Posted by: quiscus | January 15, 2011

January 15, 2011

The Banality of Killing

“The standard explanations for the Arizona killings are now being set forth, such as widespread violence in America and right-wing extremism. I’d like to weigh in with another possible factor, one that I can’t prove but one that I think Americans ought to at least consider: the fact that killing has now become an accepted, essential, normal, and permanent part of American life.

No, I’m not referring to the widespread gun violence in America that liberals point to as part of their gun-control agenda. I’m not even referring to the widespread violence that accompanies the decades-long drug war, especially in Mexico. I’m instead referring to the U.S. government’s regular killing of people thousands of miles away in Afghanistan and Iraq, killing that has now gone on regularly for some 10 years and that has become a fairly hum-drum part of our daily lives.

Why don’t those killings get front-page coverage?

One, the killings have become commonplace. They’re now just considered normal. Massive death on a massive scale, but normal. We just put all the deaths at the back of our minds.

Two, our public officials say that we’re at war and that people are always killed in war. Never mind that what we have in Afghanistan and Iraq are military occupations, not war. The idea is that a military occupation is a sort of war and, therefore, we shouldn’t let the daily killings affect our consciences. Moreover, since we’ve been told that the war on terrorism is considered permanent, we just have to get used to the fact that the weekly killings will be a normal and regular part of our lives for as long as we live.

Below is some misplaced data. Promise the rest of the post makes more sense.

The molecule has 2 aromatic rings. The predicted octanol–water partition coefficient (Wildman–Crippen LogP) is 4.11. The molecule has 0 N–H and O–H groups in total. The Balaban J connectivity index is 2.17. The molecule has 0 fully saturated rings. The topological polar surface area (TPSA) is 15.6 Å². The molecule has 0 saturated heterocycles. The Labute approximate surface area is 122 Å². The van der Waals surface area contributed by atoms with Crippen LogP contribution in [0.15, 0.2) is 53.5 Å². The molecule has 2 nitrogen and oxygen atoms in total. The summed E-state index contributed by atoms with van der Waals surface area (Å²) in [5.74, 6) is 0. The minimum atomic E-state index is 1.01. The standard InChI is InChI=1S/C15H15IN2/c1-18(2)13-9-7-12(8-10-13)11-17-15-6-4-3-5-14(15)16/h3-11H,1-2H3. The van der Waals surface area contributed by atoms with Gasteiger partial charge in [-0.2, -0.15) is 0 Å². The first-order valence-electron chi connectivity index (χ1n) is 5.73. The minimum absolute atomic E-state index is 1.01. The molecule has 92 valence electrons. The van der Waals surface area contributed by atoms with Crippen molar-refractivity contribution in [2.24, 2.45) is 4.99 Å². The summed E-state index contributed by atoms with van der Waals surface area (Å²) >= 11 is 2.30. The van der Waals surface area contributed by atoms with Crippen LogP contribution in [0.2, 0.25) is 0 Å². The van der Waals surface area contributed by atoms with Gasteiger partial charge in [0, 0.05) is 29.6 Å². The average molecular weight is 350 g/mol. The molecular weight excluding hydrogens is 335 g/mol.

Third, we are told that the people being killed are terrorists, enemy combatants, or unfortunate collateral damage. Never mind that our public officials have had 10 years to kill terrorists and enemy combatants to their hearts’ content but apparently still haven’t gotten them all. Never mind that the terrorists and enemy combatants might well now consist primarily of people who are simply trying to oust their country of a foreign occupier, like people did when it was the Soviet Union that was doing the occupying.

In the process, life is cheapened — well, the lives of Afghans, Iraqis, and Pakistanis. The weekly killings of adults and children from those three countries are relegated to page 14 of the newspaper because they’re just Afghans, Iraqis, and Pakistanis. It’s not as if they’re Americans, after all, people who place a much higher value on human life than others.

How much value is placed on the lives of people, including children, who are sacrificed for the greater good of society? Not much value at all. Life is supposed to be sancrosanct. But then again, don’t forget that those are only Iraqi people we’re talking about.

Did the normalization and trivialization of killing and the denigration and devaluation of life in Afghanistan and Iraq trigger something inside the apparently disturbed mind of the accused Arizona killer? I don’t know. But how can such actions not have a horrible long-term adverse effect on people whose government is permanently engaged in such evil? “


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